A lot of Americans remain complacent about the surveillance state in which we now live because they can’t see or feel it directly touching their lives. A recent article in Wired (here) clearly demonstrates how far government agencies are willing to go to protect themselves, and it should greatly concern every U.S. citizen.
It took a Stanford doctoral student seven years of litigation and $38,000 in lawyer fees to finally get the government to admit she was put on a “no fly” list by mistake. Only after seven years of dogged attempts to clear her name did government lawyers concede that an FBI agent checked the wrong box on a form, placing the student’s name on the list. For seven years the government claimed they could not reveal how her name ended up on the list “for national security reasons.” A courageous young woman’s life was almost ruined because some idiot checked the wrong box and the government refused to admit its mistake.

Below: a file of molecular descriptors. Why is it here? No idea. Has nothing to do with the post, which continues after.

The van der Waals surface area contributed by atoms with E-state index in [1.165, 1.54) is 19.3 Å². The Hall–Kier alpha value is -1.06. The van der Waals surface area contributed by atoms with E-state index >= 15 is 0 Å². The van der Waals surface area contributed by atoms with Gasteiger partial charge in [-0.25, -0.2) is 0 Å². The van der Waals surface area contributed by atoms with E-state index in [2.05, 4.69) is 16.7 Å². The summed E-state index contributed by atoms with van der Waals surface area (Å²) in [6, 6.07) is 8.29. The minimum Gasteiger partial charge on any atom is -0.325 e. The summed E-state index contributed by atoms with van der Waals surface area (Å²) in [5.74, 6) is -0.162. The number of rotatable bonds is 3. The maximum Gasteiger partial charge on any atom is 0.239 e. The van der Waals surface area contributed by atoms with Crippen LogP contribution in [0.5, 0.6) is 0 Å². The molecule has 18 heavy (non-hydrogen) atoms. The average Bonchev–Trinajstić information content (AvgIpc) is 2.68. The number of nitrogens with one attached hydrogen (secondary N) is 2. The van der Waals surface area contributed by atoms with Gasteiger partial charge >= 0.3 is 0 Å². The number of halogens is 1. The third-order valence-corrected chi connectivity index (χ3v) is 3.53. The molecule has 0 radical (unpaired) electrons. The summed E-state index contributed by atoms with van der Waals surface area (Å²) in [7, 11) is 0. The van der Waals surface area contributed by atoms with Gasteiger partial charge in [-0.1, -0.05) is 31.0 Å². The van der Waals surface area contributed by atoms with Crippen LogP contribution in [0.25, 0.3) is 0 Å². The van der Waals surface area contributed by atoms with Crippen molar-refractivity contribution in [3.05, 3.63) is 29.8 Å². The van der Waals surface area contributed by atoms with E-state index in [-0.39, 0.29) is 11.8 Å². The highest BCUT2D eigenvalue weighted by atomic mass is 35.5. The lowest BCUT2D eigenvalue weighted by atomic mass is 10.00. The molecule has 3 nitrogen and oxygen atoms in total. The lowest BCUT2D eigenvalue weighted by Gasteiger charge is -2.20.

The case illustrates just how far the government will go to protect itself from the people it is supposedly protecting, and no one in America should believe they are immune from this kind of Kafkaesque scenario. The security monster Bush built and Obama continues to feed has a life of its own and its primary prerogative is survival, not protection.